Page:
The Thirteenth Amendment: Modern Slavery, Capitalism, and Mass Incarceration

93 Pages Posted: 20 Aug 2019 Last revised: 27 Aug 2019

See all articles by Michele Goodwin

Michele Goodwin

University of California, Irvine School of Law

Date Written: August 19, 2019


The Article makes two conceptual contributions. First, it tells a story about the Thirteenth Amendment forbidding one form of slavery while legitimating and preserving others. Of course, the text does not operate absent important actors: legislatures and courts. Yet, as explained by Reva Siegel, despite "repeated condemnation of slavery," such united opposition to the practice "may instead function to exonerate practices contested in the present, none of which looks so unremittingly 'evil' by contrast." In this case, uncompensated prison labor inures economic benefits to the state and the companies capable of extracting it.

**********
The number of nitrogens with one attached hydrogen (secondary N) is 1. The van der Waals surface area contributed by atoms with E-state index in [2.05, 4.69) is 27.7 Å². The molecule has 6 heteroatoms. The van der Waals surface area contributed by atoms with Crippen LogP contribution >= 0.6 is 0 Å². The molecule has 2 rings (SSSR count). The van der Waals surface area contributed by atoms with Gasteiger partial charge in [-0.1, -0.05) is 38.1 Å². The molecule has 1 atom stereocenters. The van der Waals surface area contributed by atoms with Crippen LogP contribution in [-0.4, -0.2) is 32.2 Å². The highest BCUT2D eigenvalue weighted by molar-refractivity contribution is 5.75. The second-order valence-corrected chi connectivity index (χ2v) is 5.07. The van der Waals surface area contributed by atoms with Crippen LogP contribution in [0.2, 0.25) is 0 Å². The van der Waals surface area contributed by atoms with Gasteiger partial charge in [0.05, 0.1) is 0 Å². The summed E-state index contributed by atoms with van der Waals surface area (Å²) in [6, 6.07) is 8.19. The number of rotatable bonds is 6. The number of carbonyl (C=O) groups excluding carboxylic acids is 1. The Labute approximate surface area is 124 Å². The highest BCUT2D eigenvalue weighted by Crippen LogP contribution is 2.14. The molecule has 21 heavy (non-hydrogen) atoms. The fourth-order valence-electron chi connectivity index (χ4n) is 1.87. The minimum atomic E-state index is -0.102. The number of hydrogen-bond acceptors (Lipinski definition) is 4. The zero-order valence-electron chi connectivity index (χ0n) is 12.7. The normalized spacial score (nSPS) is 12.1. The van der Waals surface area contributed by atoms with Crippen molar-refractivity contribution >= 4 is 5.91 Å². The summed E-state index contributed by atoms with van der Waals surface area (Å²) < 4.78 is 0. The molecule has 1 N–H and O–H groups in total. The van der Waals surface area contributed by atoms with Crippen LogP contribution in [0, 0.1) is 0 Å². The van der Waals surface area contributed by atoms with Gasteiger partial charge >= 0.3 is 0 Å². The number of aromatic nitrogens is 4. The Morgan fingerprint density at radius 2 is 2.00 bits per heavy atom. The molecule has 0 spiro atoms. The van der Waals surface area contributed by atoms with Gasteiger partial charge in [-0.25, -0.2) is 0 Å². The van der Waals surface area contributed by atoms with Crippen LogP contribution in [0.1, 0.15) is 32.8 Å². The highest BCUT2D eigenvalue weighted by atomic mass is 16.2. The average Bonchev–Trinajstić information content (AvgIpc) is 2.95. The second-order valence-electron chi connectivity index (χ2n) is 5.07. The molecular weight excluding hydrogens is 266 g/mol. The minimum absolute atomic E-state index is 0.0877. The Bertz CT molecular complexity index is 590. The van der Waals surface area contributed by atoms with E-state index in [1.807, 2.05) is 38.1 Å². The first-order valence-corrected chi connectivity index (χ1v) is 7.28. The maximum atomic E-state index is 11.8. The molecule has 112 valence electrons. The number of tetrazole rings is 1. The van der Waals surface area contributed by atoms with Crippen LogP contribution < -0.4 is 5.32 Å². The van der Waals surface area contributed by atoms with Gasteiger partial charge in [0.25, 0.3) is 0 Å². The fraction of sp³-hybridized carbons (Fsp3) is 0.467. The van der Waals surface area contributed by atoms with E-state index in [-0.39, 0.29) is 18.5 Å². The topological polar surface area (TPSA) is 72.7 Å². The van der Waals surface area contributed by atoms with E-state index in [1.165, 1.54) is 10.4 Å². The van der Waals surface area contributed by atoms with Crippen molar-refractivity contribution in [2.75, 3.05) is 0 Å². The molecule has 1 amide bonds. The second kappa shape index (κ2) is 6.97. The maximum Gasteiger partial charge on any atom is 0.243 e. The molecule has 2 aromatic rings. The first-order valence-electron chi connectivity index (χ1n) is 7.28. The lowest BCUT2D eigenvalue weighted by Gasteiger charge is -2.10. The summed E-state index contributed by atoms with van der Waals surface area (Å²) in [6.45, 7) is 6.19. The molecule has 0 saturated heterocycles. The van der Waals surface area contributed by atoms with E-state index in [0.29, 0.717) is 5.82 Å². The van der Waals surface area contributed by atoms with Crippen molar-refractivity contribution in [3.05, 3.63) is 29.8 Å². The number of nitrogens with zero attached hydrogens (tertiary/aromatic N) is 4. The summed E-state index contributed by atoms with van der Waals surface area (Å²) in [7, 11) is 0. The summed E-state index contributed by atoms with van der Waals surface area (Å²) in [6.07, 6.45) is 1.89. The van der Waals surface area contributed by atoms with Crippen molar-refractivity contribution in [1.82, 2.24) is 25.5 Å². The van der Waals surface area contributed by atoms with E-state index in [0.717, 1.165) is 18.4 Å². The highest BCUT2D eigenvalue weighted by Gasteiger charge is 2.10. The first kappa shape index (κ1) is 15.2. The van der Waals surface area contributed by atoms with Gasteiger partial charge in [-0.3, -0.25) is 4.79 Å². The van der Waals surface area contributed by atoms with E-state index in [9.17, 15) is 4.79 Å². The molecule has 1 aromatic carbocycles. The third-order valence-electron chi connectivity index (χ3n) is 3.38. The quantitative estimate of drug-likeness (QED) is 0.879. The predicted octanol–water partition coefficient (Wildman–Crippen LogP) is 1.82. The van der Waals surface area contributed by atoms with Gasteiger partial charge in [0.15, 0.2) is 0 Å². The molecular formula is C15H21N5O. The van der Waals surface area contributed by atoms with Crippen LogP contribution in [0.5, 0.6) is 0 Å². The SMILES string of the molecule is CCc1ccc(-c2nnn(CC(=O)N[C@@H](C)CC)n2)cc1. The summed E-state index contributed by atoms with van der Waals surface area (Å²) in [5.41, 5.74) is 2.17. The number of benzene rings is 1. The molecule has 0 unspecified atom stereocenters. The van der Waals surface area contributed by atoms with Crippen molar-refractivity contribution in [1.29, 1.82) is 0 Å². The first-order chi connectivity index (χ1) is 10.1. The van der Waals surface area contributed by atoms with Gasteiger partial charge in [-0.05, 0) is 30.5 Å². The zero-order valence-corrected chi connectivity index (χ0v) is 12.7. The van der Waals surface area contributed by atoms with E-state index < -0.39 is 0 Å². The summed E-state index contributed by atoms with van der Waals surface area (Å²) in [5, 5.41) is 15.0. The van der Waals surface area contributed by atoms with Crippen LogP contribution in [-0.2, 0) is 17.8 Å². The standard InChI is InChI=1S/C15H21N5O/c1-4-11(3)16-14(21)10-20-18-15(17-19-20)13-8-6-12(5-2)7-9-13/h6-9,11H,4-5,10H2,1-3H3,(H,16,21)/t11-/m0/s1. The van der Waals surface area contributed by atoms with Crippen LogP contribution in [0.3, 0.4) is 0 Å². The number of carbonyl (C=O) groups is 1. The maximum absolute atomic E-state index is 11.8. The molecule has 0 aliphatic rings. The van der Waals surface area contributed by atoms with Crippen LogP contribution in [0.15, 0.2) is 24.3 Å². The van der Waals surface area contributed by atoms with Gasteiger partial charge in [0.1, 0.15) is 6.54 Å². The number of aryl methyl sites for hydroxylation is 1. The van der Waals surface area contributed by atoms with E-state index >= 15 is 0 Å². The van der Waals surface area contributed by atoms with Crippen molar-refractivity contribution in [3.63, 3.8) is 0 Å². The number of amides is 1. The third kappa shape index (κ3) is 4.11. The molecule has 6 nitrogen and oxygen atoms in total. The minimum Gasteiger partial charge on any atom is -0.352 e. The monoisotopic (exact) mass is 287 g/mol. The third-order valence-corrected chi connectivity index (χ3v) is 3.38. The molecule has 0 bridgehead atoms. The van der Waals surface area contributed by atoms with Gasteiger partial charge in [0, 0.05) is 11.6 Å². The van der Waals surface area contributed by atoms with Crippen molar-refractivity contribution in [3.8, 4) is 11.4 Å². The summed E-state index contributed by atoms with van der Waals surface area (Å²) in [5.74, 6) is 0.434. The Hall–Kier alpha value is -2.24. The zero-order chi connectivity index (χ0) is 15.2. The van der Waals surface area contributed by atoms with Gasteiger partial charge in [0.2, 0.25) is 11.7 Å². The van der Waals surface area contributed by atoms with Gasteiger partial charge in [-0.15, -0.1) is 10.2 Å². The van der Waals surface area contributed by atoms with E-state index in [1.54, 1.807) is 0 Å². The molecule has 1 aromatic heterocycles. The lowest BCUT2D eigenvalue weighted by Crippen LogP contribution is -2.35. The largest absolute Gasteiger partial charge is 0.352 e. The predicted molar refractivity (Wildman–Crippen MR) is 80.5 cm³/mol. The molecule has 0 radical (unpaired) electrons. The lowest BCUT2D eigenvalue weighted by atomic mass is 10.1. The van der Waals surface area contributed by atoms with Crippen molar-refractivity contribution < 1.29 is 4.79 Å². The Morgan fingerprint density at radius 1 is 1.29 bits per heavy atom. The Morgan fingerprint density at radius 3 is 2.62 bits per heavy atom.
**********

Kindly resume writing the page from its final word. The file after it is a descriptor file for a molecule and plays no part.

The Article argues that this preservation of the practice of slavery through its transformation into prison labor means only that socially, legislatively, and judicially, we have come to reject one form of discrimination: antebellum slavery, while distinguishing it from marginally remunerated and totally unremunerated prison labor, which courts legitimate. The Article tells the story of post-slavery convict leasing; fraud and debt peonage; as well as the heinous practices imposed on children through coercive apprenticeship laws throughout the American south. The Article then addresses modern slavery's transformations, including federal and state prison labor and the rise of private prisons. It concludes by offering pathways forward.

Suggested Citation

Goodwin, Michele, The Thirteenth Amendment: Modern Slavery, Capitalism, and Mass Incarceration (August 19, 2019). Cornell Law Review, Vol. 104, 2019, Forthcoming, UC Irvine School of Law Research Paper No. 2019-42, Available at SSRN:

Michele Goodwin (Contact Author)

University of California, Irvine School of Law ( email )

401 E. Peltason Dr.
Ste. 1000
Irvine, CA 92697-1000
United States

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